Then came the fun part, the distressing, I knew I had to show off all the lines on the frame so I heavily distressed it on the edges and corners. 

Once I was completely satisfied with the sanding, I began to place the Annie Sloan Dark Wax on the curves and edges of the frame and also where the bare wood peaked through. 

Finally finishing it off with Annie Sloan Clear Wax to make it more durable and protected. 

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When I first got the frame the paint was chipping off, it was obviously dirty, and it had a mirror in it. 

So I cleaned it up, scraped off the chip paint, and chucked the mirror in the trash.

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I also added wooden leg support in the back and attached a chain on each side.

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I love it! It looks completely different and gave it a new purpose. 

 

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Mini Easel Made From Junk


I got this idea from the book "Junk Beautiful". Man those ladies are way talented and crafty. So I picked an item in the book I wanted to recreate and the mini easel was simple enough.

I just used a couple of pallet boards and two rusted casters that I purchased from the Orange Flea Market.

I also painted it with Annie Sloan Chalk Paint in Old White and did some heavy distressing. 

A perfect piece to hold a message board, tablet, decorative plates, small signs, or picture frames. 

 

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How A LIttle Paint Makes A Big Difference


For this project I wanted to show you how a little paint can transform a drabby piece (in this case 5 dowels connected to a 2x4) into a shabby chic delightfulness.

This particular piece was left behind in the garage by the previous owner of my home. For awhile my husband was using it to hang some of his tools but one day (2 days ago) I saw it off the wall and laying on a table so I snagged it (with permission from the Mr. of course.)

I thought it would be a cute coat rack of some sort but it needed some cleaning and painting. Since I just got the Miss Mustard Seed Milk Paint in Ironstone this piece would be perfect to test out the color.

You can see from the dowels that some of the paint chipped off but thats okay, that's what milk paint does. I wish I could say the same about the 2x4 but the wood was too porous and the paint just soaked in so I just grabbed by trusty sander and lightly distressed the edges of the 2x4.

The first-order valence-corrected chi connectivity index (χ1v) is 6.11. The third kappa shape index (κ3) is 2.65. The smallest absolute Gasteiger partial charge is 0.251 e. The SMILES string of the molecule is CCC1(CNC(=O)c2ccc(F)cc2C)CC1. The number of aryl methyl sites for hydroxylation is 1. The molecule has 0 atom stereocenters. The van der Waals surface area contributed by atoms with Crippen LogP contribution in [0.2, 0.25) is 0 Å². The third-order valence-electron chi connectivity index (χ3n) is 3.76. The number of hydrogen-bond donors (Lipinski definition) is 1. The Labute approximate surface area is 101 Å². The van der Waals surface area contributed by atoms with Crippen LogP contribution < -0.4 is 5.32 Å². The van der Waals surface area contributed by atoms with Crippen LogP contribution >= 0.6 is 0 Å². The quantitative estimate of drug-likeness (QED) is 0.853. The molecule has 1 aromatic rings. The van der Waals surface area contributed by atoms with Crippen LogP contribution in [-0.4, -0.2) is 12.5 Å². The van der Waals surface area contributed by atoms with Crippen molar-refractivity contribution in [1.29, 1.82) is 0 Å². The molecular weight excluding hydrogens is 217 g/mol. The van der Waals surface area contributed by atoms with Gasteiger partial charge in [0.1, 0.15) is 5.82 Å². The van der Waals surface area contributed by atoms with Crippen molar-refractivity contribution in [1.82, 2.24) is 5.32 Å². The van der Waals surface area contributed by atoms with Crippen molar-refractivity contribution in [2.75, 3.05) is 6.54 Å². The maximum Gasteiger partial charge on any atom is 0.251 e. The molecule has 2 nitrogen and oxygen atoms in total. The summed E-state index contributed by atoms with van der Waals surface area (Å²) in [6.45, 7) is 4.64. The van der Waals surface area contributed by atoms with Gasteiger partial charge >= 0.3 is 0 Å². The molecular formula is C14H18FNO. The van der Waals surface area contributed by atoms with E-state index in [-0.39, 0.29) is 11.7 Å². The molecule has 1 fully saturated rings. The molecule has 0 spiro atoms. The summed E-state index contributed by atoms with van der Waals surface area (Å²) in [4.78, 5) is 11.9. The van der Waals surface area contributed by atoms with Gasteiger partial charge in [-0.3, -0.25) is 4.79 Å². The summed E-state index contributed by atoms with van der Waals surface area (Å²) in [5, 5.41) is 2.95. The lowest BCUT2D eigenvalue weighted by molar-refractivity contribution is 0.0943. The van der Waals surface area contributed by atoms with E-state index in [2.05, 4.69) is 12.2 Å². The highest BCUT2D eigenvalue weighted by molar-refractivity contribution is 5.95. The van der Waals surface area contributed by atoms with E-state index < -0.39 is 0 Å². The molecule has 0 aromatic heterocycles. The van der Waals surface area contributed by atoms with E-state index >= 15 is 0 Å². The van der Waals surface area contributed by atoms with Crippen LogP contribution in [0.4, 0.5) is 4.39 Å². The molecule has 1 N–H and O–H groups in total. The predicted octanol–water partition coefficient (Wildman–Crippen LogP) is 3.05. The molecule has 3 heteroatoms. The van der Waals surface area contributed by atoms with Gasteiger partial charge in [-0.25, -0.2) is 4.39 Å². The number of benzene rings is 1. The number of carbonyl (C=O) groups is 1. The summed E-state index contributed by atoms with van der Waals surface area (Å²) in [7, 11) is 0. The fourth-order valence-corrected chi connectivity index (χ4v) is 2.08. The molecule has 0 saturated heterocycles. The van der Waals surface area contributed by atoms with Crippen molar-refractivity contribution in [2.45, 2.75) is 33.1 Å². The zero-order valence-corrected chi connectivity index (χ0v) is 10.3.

After distressing, I used the Miss Mustard Seed Hemp Oil to bring out the luster on the milk paint as well as the exposed wood.

As you can see I love numbers and wanted to put number plaques (purchased at Michaels) on the rack.

This coat rack now has a shabby chic or beachy look to it and I love it. I wish this would fit in my house but there's no room so I'll probably sell it.

 

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Wedding Signs (maybe a new business venture?)


Making wedding signs (or signs in general) has been quite enjoyable and an enormous creative outlet. I can see doing some custom orders in the future. These are a few signs I finished and have a few more to go so stay tuned for a continued blog post on wedding signs.

Since this is a tropical theme wedding I thought that the Milk Paint in Salmon would be a perfect color because it really leaves a coral finish. & the teal metal flowers were purchased at Michaels.

The letters, ampersand, and scrapbook paper were purchased at Michaels and the pallet wood used as a base I already had on hand.

All you have to do is trace the letters onto the paper, then cut and paste it on the letters. Then use your handy dandy hot glue and glue the letters on the pallet board and any additional decorations such as flowers or moss or anything that would go with the wedding theme would also be a great addition.

This particular sign would look superb by the wedding cake or at the sign-in table.

 

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Milk Paint On An Antique Smoking Cabinet


Painting with milk paint is amazing if you like the finish of a chippy and weathered furniture (something you can't get with Annie Sloan Chalk Paint.) 

I decided to paint my mother-in-law's antique smoking cabinet with Miss Mustard Seed's Kitchen Scale. You really don't know where the paint will chip off and that was kind of the exciting part for me (this was the first time I watched paint dry.)

I did do a light distressing on the corners and finished it off with clear furniture wax. Overall I'm happy with the results, I just hope my mother-in-law will be satisfied.

This is the before picture of the antique smoking cabinet and it was missing a knob as well.

 

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DIY Sign With Milk Paint


I've read great things about Miss Mustard Seed's Milk Paint so I ordered the Kitchen Scale color online (since I didn't see any local vendors in the area.) I wanted to try it on a small project so making another sign was ideal.

I did my usual vinegar and steal wool solutions to age the wood.

I took a different approach to this sign and made the vinyl into a stencil instead and filled in the stencil with Annie Sloan's Old Ochre.

This is a closeup look of how much I distressed the sign.

I like the finish of the milk paint especially when I wiped it down with Annie Sloan Clear Wax. Consider me a fan and future customer of Miss Mustard Seed's Milk Paint.